Lesser White-fronted Goose with Taiga Bean Geese

Many thanks to Nick and Russell for allowing me to fill their free seat and to Johnny for transporting me to and from Wallington. It was a great day!

Saturday, 1 January 2011

New Year's Day in Cornwall

Pacific Diver head (though it may as well be a tea leaf!)

Rob 'The Hob' Stokes picked me up at about 4.20am and we headed down to Cornwall in search of the Pacific Diver that has been seen for a few days. We started to muse as to what the first bird of the year would be and to our surprise it turned out to be a Barn Owl which flew across the M3 at 5.30am. Blackbird and Robin were added an hour before sunrise and a very quick bird dashed low across the road which was most likely a Woodcock but we didn't get enough detail on it. Birds such as Lapwing, Common Buzzard, Pheasant, Sparrowhawk and Rook were also added on the journey.

Glaucous Gull

We arrived at Marazion at around 10.00am and immediately got onto a single Red-throated Diver and a couple of Great Northern Divers offshore along with Guillemots, Shags, Gannets and that sort of thing while waders included Bar-tailed Godwit and Sanderling amongst other things.

Eider

Following reports of interesting birds of the Jubilee Pool we headed off that way. Glaucous Gull, Red-necked Grebe, Razorbill, Slavonian Grebe, Eider, Common Scoter, Pale-bellied Brent Goose, Kittiwake and further Great Northern Divers were picked up here. The pager then bleeped informing us that our target had been picked up off Jubilee Pool so we headed straight over there instead of faffing around trying to spot it from where we were.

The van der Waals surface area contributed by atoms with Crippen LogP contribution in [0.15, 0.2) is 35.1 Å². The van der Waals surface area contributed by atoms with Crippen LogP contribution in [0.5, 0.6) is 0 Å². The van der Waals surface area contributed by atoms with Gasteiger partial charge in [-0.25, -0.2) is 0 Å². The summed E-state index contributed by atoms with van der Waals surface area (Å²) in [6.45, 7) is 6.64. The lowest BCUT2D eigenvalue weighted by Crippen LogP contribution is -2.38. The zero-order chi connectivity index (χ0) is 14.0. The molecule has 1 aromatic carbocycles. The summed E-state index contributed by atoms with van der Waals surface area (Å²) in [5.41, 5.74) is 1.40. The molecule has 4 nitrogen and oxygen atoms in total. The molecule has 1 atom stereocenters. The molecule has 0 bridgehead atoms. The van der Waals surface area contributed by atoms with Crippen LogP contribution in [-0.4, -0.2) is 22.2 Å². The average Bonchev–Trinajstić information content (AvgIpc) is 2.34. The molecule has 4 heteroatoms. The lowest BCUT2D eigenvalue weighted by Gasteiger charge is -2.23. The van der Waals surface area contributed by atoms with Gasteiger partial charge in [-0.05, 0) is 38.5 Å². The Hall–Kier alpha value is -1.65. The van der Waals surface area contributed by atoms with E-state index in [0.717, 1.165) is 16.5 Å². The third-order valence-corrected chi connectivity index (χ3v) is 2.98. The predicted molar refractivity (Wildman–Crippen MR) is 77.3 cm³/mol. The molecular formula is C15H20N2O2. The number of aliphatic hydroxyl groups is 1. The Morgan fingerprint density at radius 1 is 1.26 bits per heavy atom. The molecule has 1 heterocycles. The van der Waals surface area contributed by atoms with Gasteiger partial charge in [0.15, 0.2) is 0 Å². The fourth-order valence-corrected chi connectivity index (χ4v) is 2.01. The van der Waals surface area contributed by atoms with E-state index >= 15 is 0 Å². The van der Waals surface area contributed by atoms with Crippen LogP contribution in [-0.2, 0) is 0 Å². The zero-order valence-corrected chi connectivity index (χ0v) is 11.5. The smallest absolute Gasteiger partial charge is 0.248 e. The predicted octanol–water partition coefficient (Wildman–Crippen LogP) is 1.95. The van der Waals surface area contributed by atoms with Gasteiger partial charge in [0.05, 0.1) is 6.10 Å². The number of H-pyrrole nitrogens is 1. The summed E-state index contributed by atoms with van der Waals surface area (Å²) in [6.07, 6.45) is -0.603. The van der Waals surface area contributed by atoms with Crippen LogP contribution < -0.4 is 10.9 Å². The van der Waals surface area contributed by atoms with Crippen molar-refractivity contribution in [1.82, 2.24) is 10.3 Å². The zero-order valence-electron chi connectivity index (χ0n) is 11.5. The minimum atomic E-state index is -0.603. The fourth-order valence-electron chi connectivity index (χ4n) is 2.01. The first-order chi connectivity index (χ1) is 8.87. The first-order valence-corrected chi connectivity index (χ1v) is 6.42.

Black Redstart

On arrival we were greeting by John Swann as he was leaving, he had picked up the bird with a group of gulls coming up to a kilometre out. After a bit of anxious scanning the PACIFIC DIVER was bagged and clear views were had despite the distance. As well as its small, rounded structure the bird clearly lacked the thigh patch of Black-throated Diver and the neat chin strap could be seen at times. Quite a crowd of birders had built up by the time we left for Marazion again (it looked like the bird was drifting that way).

Slavonian Grebe

At Marazion we added Bittern to our lists but couldn't pick up the diver again. I won't give names but I was surprised when quite a well respected birder confidently called a Shag as the Pacific; I dropped a few strong hints but he wasn't getting it. From a slightly different spot he then picked up two relatively close Great Northern Divers and called the smaller individual as the bird, again sticking with the ID and listing all the features; I didn't know what to say. After he left I let another birder who was with us my opinion but he thought I was joking and has no doubt ticked it off. It was an innocent mistake but just shows that even the opinion of respectable birders is not something to always rely on.

very much a record shot of the Red-necked Grebe

A quick stop at the Hayle Estuary before the journey home added a few species to the list including a group of six redhead Goosander.

Purple Sandpiper

Tomorrow I start my Canons Farm & Banstead Woods Year List 2011 - I am determined to get to 100 this time.